With the solar maximum of 2012 building up the sun is putting on quite a show for us all. The sun, our all gas jolly giant is due to reach the peak of its solar flare activity in 2013. The peak called Solar Maximum is generating a lot of interest. Scientist have calibrated instruments, created classifications, the rest of us just have to sit back and enjoy the wild ride. We actually know a lot about how the flares happen we just can’t do much about it.
Solar flares – also called Mass Coronal Ejection – consist mainly of super excited protons and electrons, heated to millions of degrees before spewing out of the sun. The individual particles don’t have enough mass to do any direct damage, no bullets from the sun, but collectively there is so much energy being sent out in the flare that they can be very dangerous. At most risk are astronauts and soon to join them space tourists. When travelling outside the Earths magnetic field the radiation – especially X-rays and Gamma rays – is extremely dangerous to living organisms, doing damage to each cell in your body. Currently no space craft are able to completely protect its crew from this radiation. Ironically Solar Flares actually cut the number of cosmic rays hitting Earth by deflecting the stream – solar wind – of particles.
As with everything scientist have a classification system that categorizes the events by strength. Five basic classes are used A, B, C, M or X with X being the highest rating. Also added to the basic class is a number 1-9 used to denote the strength within that class. This months flare event was classed an X2, powerful but not top of the scale.
The largest flare recorded occurred in 1859, this event was named the Carrington event – named after its discoverer, Richard Carrington. Although it wouldn’t have taken a genius to spot as it was visible with the naked eye – no don’t look directly at the sun. The aurora -northern lights- were visible down to the tropics, not just at the poles. It also set telegraph lines on fire, reports of wires sparking were wide spread. This event left traces of beryllium-10 in Greenland’s ice allowing scientists to confirm it’s strength as holy shit level of event.
The solar activity occurs in 11 year cycles, with the high point of the cycle called the solar maximum when you can have a few flares a day. The low ebb is called the solar minimum where the sun averages a flare week. The lowest solar minimum occurred after the max of 2000, when there were no flares for months at a time. Interestingly the solar flare of 2005 which brought down Canada’s power grid occurred during the solar minimum of that cycle.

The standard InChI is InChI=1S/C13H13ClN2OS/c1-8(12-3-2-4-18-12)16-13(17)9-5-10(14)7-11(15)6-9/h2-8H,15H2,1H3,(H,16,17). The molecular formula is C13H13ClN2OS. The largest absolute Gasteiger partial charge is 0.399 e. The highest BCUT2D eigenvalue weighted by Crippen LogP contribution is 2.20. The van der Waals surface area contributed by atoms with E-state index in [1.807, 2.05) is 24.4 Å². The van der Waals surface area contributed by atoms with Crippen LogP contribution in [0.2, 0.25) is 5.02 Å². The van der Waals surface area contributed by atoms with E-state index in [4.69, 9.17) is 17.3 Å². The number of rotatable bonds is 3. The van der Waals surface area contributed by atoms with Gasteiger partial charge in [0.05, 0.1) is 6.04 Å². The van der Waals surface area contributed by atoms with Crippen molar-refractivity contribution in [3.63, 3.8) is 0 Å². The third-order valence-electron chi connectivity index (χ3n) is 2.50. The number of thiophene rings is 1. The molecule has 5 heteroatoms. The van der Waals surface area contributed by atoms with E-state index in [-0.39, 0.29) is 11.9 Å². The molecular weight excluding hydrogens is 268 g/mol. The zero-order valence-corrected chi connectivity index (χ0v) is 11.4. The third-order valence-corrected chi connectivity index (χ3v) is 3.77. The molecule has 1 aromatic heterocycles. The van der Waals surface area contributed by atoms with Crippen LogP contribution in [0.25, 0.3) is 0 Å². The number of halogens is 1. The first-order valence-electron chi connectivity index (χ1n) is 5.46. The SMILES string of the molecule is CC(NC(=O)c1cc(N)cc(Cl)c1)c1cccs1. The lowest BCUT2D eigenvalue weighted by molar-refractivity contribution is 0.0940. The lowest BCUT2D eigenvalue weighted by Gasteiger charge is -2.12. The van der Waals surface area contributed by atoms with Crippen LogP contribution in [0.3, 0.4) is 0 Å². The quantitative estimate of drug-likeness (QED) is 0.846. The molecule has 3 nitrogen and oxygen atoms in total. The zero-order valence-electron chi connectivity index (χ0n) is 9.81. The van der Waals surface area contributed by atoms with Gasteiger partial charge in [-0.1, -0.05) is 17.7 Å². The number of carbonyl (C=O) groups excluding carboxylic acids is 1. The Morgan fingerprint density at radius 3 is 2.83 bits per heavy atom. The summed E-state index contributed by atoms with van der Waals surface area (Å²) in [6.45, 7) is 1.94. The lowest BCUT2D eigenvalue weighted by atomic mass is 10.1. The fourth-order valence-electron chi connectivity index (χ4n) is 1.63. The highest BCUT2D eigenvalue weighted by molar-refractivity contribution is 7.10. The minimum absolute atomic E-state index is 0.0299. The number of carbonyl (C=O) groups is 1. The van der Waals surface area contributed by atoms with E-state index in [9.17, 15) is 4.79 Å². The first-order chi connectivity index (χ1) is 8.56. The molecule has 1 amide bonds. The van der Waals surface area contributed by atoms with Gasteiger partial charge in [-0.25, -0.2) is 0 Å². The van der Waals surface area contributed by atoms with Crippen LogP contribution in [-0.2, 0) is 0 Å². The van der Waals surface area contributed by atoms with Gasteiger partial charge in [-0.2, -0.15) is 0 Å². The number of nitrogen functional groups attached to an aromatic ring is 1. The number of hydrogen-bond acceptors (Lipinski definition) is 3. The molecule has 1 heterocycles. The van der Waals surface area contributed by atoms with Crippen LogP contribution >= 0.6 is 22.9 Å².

The biggest danger for us on the planets surface is the damage that can be done to vital infrastructure. First to go would be the GPS and comms satellites in near earth orbit. Power grids and power stations are at a lesser risk, but just as in the 1859 event above ground wires are susceptible to the energy – especially the free electrons. If it’s an extreme event then even pipe lines will absorb the energy with strange results from sparking and strange noises to exploding in flames. In the most extreme cases radiation can reach the earths surface and really give you that solid tan we’re all after, apparently.
Luckily enough there are many satellites up there watching the sun’s activity, giving us up-to 15 minutes to do nothing about the oncoming event. Actually there are things that can be done and plans are in place for such an event but no one knows if we can prepare quick enough. The plan basically involves powering everything down and hiding in a cave but it’s a solid plan, no one can question the plan.
So when the next X class event happens look up at the skies and watch the greatest show on earth, you might want to buckle in for this show, it’s going to be a wild ride.
Pictures courtesy of NASA